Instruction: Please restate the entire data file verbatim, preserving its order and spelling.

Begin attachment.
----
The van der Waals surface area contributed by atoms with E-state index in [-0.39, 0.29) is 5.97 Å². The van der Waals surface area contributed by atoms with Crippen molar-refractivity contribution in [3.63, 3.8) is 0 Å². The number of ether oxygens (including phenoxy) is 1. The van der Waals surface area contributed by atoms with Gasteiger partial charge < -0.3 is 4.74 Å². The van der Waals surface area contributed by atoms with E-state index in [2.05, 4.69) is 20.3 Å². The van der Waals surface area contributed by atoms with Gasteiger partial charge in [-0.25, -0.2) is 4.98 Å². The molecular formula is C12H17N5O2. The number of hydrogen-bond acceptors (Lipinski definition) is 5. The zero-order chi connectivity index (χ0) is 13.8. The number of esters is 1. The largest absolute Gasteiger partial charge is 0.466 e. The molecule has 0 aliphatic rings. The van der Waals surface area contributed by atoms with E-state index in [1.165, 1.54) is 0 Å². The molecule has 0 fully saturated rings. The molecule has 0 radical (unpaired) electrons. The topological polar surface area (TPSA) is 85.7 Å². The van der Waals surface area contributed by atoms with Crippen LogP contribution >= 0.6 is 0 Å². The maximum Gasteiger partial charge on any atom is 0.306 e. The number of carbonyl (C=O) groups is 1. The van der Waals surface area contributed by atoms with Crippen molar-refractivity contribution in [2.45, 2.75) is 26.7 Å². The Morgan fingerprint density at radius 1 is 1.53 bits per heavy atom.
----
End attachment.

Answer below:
The van der Waals surface area contributed by atoms with E-state index in [-0.39, 0.29) is 5.97 Å². The van der Waals surface area contributed by atoms with Crippen molar-refractivity contribution in [3.63, 3.8) is 0 Å². The number of ether oxygens (including phenoxy) is 1. The van der Waals surface area contributed by atoms with Gasteiger partial charge < -0.3 is 4.74 Å². The van der Waals surface area contributed by atoms with E-state index in [2.05, 4.69) is 20.3 Å². The van der Waals surface area contributed by atoms with Gasteiger partial charge in [-0.25, -0.2) is 4.98 Å². The molecular formula is C12H17N5O2. The number of hydrogen-bond acceptors (Lipinski definition) is 5. The zero-order chi connectivity index (χ0) is 13.8. The number of esters is 1. The largest absolute Gasteiger partial charge is 0.466 e. The molecule has 0 aliphatic rings. The van der Waals surface area contributed by atoms with E-state index in [1.165, 1.54) is 0 Å². The molecule has 0 fully saturated rings. The molecule has 0 radical (unpaired) electrons. The topological polar surface area (TPSA) is 85.7 Å². The van der Waals surface area contributed by atoms with Crippen LogP contribution >= 0.6 is 0 Å². The maximum Gasteiger partial charge on any atom is 0.306 e. The number of carbonyl (C=O) groups is 1. The van der Waals surface area contributed by atoms with Crippen molar-refractivity contribution in [2.45, 2.75) is 26.7 Å². The Morgan fingerprint density at radius 1 is 1.53 bits per heavy atom.